Downtown Orlando is filled with all sorts of historical lore and local gems, but you must know where to look to find them. One of the best ways to peel back The City Beautiful’s layers is to participate in one of these unique experiences.
Established in 1880 (and still the only cemetery within Orlando’s city limits), the 82-acre Greenwood Cemetery has served as the resting place for Orlando’s who’s who for more than a century. Besides being the eternal abode to many former Orlando mayors (including Mayor Cassius Boone, Orlando’s first school teacher and great grandson of Daniel Boone), the cemetery’s many elaborate gravestones shaded by towering live oaks also display the names of local celebrities — including legendary baseball player Joe Tinker, and Thomas Gilbert Lee, Orlando’s most famous milkman and founder of T.G. Lee Dairy.
Get a Closer Look: You can wander through Greenwood on your own; it’s open daily from 7 a.m. to 7 p.m. But, the best way to explore it is via the Moonlight Walking Tour, which covers about four miles and is scheduled monthly when the moon is the fullest. “There are no lights in the cemetery, but when the moon is full, its light bounces off the granite and illuminates the entire area,” says Don Price, who serves as the cemetery’s sexton. Price guides the free 90-minute tours, which are peppered with little known bits of trivia and fascinating stories from Orlando’s past.
Lake Eola Fountain
Lake Eola’s iconic fountain, officially called the Linton E. Allen Memorial Fountain, was struck by lightning in 2009. The blast completely destroyed the internal mechanics and rendered the fountain inoperable. Two years and $1.6 million dollars later, the refurbished fountain was unveiled, this time retrofitted with LED lights and dancing water jets that put on a colorful six-minute show at 9:30 p.m. each night. On August 15, the schedule will expand to include two shows per night (one at 8:30 p.m. and one at 9:30 p.m.) through October; after that, show times slightly change each season).
Get a Closer Look: The fountain can be seen from almost anywhere inside the meticulously manicured 43-acre Lake Eola Park, but the best vantage point is from inside a paddle-powered swan boat, which can be rented daily for $15 per half hour from the dock adjacent to Relax Grill. Consider a visit on Wednesday through Saturday evenings, when the swan boats are permitted on the lake until 10 p.m.
Orlando’s Dining Scene
There are more than 100 restaurants and cafés in the downtown area, from gourmet burger joints to swanky tapas bars. Nine more are scheduled to open within the next year (including the much-anticipated German bar and restaurant, Mulvaney’s, which is set to open on Church Street in August). While these eateries span the entire downtown core, you’ll find most grouped together in a handful of downtown dining hubs including the Church Street District and the Thornton Park District.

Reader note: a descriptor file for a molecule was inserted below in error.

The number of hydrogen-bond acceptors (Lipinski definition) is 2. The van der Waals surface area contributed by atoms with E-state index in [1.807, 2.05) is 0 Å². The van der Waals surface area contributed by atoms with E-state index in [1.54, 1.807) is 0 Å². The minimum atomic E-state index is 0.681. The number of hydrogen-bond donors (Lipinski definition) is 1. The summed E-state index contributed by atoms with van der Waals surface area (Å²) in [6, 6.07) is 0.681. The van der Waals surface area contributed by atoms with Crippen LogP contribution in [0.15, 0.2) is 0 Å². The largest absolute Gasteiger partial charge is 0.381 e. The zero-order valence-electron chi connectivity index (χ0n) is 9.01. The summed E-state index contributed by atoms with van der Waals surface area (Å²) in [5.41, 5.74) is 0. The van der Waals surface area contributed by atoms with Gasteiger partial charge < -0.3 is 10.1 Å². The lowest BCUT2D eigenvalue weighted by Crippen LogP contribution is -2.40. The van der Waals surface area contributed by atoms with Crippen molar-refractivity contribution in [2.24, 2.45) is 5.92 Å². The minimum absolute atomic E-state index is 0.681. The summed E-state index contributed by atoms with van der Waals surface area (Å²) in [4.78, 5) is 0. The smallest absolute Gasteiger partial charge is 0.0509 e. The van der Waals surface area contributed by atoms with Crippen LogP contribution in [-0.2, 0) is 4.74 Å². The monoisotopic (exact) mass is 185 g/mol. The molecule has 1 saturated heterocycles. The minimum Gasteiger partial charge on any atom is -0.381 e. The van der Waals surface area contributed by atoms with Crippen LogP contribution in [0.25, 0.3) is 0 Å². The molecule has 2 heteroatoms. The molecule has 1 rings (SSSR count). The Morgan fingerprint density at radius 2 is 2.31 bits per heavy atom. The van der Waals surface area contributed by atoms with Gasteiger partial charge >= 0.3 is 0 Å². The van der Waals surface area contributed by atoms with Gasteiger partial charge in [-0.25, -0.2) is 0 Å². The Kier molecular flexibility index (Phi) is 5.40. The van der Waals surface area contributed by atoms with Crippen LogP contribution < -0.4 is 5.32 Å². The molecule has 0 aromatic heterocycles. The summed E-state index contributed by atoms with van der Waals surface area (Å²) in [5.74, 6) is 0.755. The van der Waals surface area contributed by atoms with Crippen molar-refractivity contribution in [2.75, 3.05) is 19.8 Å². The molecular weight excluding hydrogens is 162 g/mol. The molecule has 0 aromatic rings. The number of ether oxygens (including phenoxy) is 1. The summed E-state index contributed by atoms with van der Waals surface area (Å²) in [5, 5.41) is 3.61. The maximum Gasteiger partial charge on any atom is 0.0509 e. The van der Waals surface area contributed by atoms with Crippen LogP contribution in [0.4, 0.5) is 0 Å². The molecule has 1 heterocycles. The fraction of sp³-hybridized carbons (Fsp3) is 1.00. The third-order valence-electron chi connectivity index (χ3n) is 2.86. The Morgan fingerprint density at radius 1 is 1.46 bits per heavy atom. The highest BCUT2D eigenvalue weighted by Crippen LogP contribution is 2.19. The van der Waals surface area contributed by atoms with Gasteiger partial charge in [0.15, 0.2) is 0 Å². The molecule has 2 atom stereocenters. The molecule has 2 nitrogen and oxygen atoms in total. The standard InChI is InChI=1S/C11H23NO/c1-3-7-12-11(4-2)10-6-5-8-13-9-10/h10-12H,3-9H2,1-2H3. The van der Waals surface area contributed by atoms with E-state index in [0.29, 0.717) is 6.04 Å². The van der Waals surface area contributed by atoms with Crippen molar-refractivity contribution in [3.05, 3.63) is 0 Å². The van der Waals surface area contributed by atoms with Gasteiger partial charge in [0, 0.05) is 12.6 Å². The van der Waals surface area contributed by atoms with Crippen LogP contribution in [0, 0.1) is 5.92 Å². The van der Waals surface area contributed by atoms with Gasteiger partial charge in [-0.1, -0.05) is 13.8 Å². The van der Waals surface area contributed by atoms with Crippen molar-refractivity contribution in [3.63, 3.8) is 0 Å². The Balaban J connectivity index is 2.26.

Get a Closer Look: Plan your own progressive dinner or leave the details to one of Orlando’s foodie tour companies, including Dishcrawl Orlando, which takes guests to four undisclosed restaurants in one night; the only detail attendees know is the meeting place, which is revealed ahead of time. Orlando Taste and City Foodie Tours are great options, as well. Tours through these companies typically take two to three hours to complete, and cost anywhere from $45 to $140 dollars.
Downtown Arts District
Thanks to the Downtown Arts District, Orlando has a vibrant cultural scene. A total of 21 galleries dot the city center, with several clustered together inside the CityArts Factory and Church Street Exchange building. Of particular note are Jai Gallery, where you’ll find works by speed painter Rock Demarco, and the gallery inside the Grand Bohemian Hotel. This artsy boutique hotel is also a great place to sip a handcrafted cocktail — try the Angels Martini, made with Grey Goose La Poire, St. Germain Elderflower liqueur, lemon juice, simple syrup and champagne.
Get a Closer Look: A fantastic time to tour the Downtown Arts District is during the Third Thursday Gallery Hop, a monthly art party designed to spotlight local artists. Galleries, restaurants and boutiques join the party with nibbles and drink specials, as do local musicians and street artists, who can often be found entertaining the revelers as they wander through the district from 6 p.m. to 9 p.m.
The Downtown Historic District
Orlando’s Downtown Historic District houses approximately 80 historic buildings, including 15 listed in the National Register of Historic Places. Architectural styles vary throughout the district’s eight blocks, where everything from Victorian to Art Deco influences can be seen in buildings dating as far back as the 1880s.
Get a Closer Look: You can easily tour the district on your own with the City of Orlando’s self-guided map, which was created by the Historic Preservation Board. To really dive into many of the stories associated with each of these buildings, though, you’ll want to head out on the free, 90-minute tour led by Historic Preservation Officer Richard Forbes on the first Friday of each month.
Photos Courtesy of City of Orlando, Michael Gavin and Douglass J Nesbitt